Media outlets, including this one, have fanned the flames over brand safety the last few weeks as Google seeks to reassure advertisers that it’s putting the right measures into place to safeguard against their ads showing up next to offensive content. It’s already said that it’s added new tech-based filters and human eyes to review content on Google’s YouTube after a U.K.-based newspaper reporting finding marketers’ ads adjacent to hate-filled content on the digital video network.
To be sure, brand safety has always been an issue for marketers. That’s not new. What is new is that many have announced in recent weeks that they’ve suspended non-search advertising with Google until it can reassure them about brand safety.
But ad vet Kevin Ryan, founder of Motivity Marketing, a digital media buying and planning firm that also does strategy work, took a decidedly contrarian view.
“This is an awesome, useful distraction. It’s in Google’s best interest to get the media back up and running. The cold, harsh reality is that it’s in everyone’s [agencies' and advertisers] best interests to get this back up and running,” Ryan said. Further, he said the actual percentage of questionable inventory “is so infinitesimally small that it’s much ado about nothing." Ryan noted that the brouhaha is a “nice distraction" from the “scandals” about the lack of transparency over agency fees and commissions.
Ryan pointed out that no one in the industry, thus far, has assigned a dollar value to the inventory that’s been suspended from Google by advertisers, noting that it’s only been “suspended” temporarily, not pulled, permanently. “The holding companies are making so much money on media they would be foolish to say ‘we’re going to stop buying media.’” That’s because the margins are so much higher for straight digital media buying than for buying search advertising. In programmatic, agencies are making margins well into in the double digits, and not disclosing them.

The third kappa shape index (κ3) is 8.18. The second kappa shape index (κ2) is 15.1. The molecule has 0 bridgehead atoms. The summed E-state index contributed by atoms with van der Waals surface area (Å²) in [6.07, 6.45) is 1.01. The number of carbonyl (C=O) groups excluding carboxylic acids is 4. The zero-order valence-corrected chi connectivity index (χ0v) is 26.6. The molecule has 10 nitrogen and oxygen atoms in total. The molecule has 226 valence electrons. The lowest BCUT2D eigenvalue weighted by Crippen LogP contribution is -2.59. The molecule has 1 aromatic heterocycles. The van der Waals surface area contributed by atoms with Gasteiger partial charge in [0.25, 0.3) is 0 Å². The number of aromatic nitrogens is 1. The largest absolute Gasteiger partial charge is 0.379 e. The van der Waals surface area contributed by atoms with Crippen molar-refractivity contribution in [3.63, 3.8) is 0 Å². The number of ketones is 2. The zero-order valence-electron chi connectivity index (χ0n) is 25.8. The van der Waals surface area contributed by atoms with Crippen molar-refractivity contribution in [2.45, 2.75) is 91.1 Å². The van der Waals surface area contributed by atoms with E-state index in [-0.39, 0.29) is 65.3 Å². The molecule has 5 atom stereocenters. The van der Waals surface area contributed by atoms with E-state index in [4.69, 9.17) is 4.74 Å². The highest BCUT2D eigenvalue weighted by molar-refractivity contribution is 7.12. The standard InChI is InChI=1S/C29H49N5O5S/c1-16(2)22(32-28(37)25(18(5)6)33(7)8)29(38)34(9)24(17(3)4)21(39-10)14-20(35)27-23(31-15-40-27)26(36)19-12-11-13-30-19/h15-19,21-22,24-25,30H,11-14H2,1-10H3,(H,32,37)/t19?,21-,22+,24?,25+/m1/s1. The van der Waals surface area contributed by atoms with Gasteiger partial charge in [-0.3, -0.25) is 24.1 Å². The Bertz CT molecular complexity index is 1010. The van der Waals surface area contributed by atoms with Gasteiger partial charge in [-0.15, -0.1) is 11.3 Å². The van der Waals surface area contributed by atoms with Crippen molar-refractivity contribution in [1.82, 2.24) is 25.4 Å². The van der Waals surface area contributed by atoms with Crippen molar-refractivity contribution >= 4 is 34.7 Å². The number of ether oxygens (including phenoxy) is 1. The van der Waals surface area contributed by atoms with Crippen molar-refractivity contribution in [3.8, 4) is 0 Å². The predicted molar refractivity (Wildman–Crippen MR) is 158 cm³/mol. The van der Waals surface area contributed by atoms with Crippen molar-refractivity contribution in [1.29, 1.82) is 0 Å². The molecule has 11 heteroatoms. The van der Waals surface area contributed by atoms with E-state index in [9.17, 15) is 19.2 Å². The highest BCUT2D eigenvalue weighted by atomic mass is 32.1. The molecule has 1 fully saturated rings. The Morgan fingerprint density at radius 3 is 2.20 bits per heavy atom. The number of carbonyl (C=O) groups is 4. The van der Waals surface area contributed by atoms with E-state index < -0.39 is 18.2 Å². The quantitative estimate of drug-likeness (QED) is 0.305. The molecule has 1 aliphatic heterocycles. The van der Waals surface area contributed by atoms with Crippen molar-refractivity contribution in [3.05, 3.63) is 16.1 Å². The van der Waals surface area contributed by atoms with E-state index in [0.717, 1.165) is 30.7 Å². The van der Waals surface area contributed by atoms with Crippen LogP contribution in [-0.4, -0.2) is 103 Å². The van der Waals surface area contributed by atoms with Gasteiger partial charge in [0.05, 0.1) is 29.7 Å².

It looks like the holding companies are stepping up a bit and it's obviously in their best interests to do so. Omnicom Group took measures to demonstrate its commitment to brand safety, saying it's put new safeguards into place for YouTube videos. The tool uses automated scanning and human beings to score and whitelist content on the platform. WPP last week said it would partner with OpenSlate, a social analytics company, to review YouTube content.
On whether the media value of the advertising suspension will become important, Ryan said: “It’s going to be material if the advertisers actually pull out, but they’re not, the advertising is being placed on hold.”
He added, “This is what’s going to happen. Agencies will go back to clients and say ‘here are the filters, we believe they work,' and Google will have some sort of guidelines for flagging content.” However, in the end, he said, “You’re still dealing with an imperfect world. It’s not all puppies and kittens.”
Ryan maintained that if the number of ad placements affected on YouTube had been big, Google would have come out and said what that percentage was. It hasn’t. But it’s in the awkward position of having to reassure and educate advertisers. Agencies should be educating advertisers as well that it’s not possible to guarantee 100% of the time that their ads won’t appear next to offensive content.
So what’s next? Ryan has no specific knowledge what Google’s plans are, but envisions it developing a process for flagging inappropriate content, in addition to the algorithms that it’s tweaking daily to look for that content, as well as the human eye. It’s also likely to share best practices with advertisers akin to what it’s done with SEO algorithms: “We’ll give you best practices on things that will affect your search rankings—this will be the same thing—but no secret sauce will be shared,” Ryan said.